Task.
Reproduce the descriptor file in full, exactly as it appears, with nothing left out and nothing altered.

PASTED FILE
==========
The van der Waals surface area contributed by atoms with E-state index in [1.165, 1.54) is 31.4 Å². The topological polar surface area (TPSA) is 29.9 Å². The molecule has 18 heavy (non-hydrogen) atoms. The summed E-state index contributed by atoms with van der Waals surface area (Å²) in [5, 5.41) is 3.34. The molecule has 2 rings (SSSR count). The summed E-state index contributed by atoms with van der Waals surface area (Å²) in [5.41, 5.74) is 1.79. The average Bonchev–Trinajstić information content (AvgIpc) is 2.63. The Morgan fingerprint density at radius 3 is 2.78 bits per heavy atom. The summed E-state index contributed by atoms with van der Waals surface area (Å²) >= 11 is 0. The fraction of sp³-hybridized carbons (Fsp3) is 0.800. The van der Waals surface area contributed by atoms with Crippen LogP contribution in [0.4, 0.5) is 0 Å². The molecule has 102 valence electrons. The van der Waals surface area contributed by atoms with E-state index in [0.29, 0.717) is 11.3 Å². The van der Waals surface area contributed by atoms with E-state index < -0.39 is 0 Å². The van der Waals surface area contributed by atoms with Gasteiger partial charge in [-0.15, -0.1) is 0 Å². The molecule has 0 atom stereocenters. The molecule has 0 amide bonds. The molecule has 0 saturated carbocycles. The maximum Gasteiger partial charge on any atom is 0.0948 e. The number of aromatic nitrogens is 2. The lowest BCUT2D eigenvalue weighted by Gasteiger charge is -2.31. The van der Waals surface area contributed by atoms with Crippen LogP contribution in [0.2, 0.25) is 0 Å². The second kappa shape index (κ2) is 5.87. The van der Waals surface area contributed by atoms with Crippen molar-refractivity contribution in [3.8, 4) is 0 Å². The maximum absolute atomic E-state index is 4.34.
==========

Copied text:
The van der Waals surface area contributed by atoms with E-state index in [1.165, 1.54) is 31.4 Å². The topological polar surface area (TPSA) is 29.9 Å². The molecule has 18 heavy (non-hydrogen) atoms. The summed E-state index contributed by atoms with van der Waals surface area (Å²) in [5, 5.41) is 3.34. The molecule has 2 rings (SSSR count). The summed E-state index contributed by atoms with van der Waals surface area (Å²) in [5.41, 5.74) is 1.79. The average Bonchev–Trinajstić information content (AvgIpc) is 2.63. The Morgan fingerprint density at radius 3 is 2.78 bits per heavy atom. The summed E-state index contributed by atoms with van der Waals surface area (Å²) >= 11 is 0. The fraction of sp³-hybridized carbons (Fsp3) is 0.800. The van der Waals surface area contributed by atoms with Crippen LogP contribution in [0.4, 0.5) is 0 Å². The molecule has 102 valence electrons. The van der Waals surface area contributed by atoms with E-state index in [0.29, 0.717) is 11.3 Å². The van der Waals surface area contributed by atoms with E-state index < -0.39 is 0 Å². The van der Waals surface area contributed by atoms with Gasteiger partial charge in [-0.15, -0.1) is 0 Å². The molecule has 0 atom stereocenters. The molecule has 0 amide bonds. The molecule has 0 saturated carbocycles. The maximum Gasteiger partial charge on any atom is 0.0948 e. The number of aromatic nitrogens is 2. The lowest BCUT2D eigenvalue weighted by Gasteiger charge is -2.31. The van der Waals surface area contributed by atoms with Crippen LogP contribution in [0.2, 0.25) is 0 Å². The second kappa shape index (κ2) is 5.87. The van der Waals surface area contributed by atoms with Crippen molar-refractivity contribution in [3.8, 4) is 0 Å². The maximum absolute atomic E-state index is 4.34.